Vaccine Hesitancy at the Intersection of Social, Structural, and Psychological Barriers

Vaccines save millions of lives worldwide annually, offering longer, healthier lives. However, vaccination disparities persist, particularly during the COVID-19 pandemic, with economic, racial, and ethnic gaps affecting adult vaccine uptake. To tackle these challenges, understanding the COVID-19 Vaccine Coverage Index (CVAC) and the impact of vaccine hesitancy on vaccination rates is crucial.

In this blog, we summarize an article we *just* published in Vaccines addressing how the social, structural, and psychological barriers can lead to widespread vaccine coverage.

The COVID-19 Vaccine Coverage Index (CVAC)

The CVAC is a powerful tool designed to uncover barriers to COVID-19 vaccination in vulnerable U.S. counties. It identifies key factors such as sociodemographics, resource-constrained health systems, healthcare accessibility, irregular care-seeking behavior, and historic under-vaccination. Public health professionals and policymakers can develop targeted interventions for better vaccine uptake by analyzing these components.

Understanding Vaccine Hesitancy

Vaccine hesitancy, a behavioral phenomenon, involves delayed or refused vaccinations despite availability. Psychological factors like perceiving lower danger, safety concerns, and conspiracy beliefs contribute to hesitancy. These psychological barriers can be categorized as “3Cs”: complacency, convenience, and confidence. Recognizing vaccine hesitancy is vital in comprehending vaccination trends at a county level.


We had two research questions:

  1. Can social and structural barriers, as CVAC measures, predict county-level vaccination rates?
  2. Does vaccine hesitancy moderate the relationship between social and structural barriers and vaccination rates at the county level?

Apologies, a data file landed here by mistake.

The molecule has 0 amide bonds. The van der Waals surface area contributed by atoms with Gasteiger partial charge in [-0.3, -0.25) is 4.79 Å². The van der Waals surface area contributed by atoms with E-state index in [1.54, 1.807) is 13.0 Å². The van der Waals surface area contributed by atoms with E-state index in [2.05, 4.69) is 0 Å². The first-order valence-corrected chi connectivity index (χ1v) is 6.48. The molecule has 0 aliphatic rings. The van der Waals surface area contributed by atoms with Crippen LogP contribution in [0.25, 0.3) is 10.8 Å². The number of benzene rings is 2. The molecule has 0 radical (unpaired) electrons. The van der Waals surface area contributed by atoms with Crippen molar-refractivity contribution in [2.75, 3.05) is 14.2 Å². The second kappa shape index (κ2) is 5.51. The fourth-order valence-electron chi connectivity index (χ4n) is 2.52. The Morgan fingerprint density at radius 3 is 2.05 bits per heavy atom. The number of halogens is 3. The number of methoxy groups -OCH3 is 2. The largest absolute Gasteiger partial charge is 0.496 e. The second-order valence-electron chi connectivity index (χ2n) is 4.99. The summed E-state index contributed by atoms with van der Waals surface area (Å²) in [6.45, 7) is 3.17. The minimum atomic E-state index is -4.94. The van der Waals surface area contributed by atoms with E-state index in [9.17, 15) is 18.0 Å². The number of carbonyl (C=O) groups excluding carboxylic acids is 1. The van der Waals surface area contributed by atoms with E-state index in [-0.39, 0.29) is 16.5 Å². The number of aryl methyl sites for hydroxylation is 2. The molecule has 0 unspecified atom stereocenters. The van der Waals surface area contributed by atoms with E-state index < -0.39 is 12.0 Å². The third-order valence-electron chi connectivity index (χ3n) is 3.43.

The study utilizes publicly available county-level data from the U.S. Department of Health and Human Services Household Pulse Survey and the CDC’s county-level COVID-19 Vaccinations in the United States. The measures examined include vaccine coverage, CVAC, vaccine hesitancy, and racial and ethnic characteristics.

We found:

The study reveals that while CVAC moderately predicts county-level vaccine coverage, the model significantly improves when considering vaccine hesitancy. This emphasizes the importance of addressing social and structural barriers alongside psychological factors to increase vaccination rates. Furthermore, vaccine hesitancy significantly influences the relationship between CVAC and vaccine coverage, shedding light on vaccination disparities.

From the articles

Implications for Health Equity

The study highlights the shared responsibility for vaccination among marginalized populations and socially advantaged groups in achieving herd immunity and promoting health equity. Tailoring interventions to address psychological barriers to vaccination is essential.

Implications for Practice

Public health practitioners should design targeted interventions based on distinct psychological barriers to vaccination among different populations. Understanding vaccine hesitancy personas, such as the enthusiasts, the watchful, the cost-anxious, the system distrusters, and the skeptics, can guide message creation to increase vaccine uptake.


To achieve widespread vaccine coverage and protect communities during pandemics, addressing social, structural, and psychological barriers to vaccination is vital. By developing targeted interventions, we can promote equitable vaccination and ensure a healthier future for all.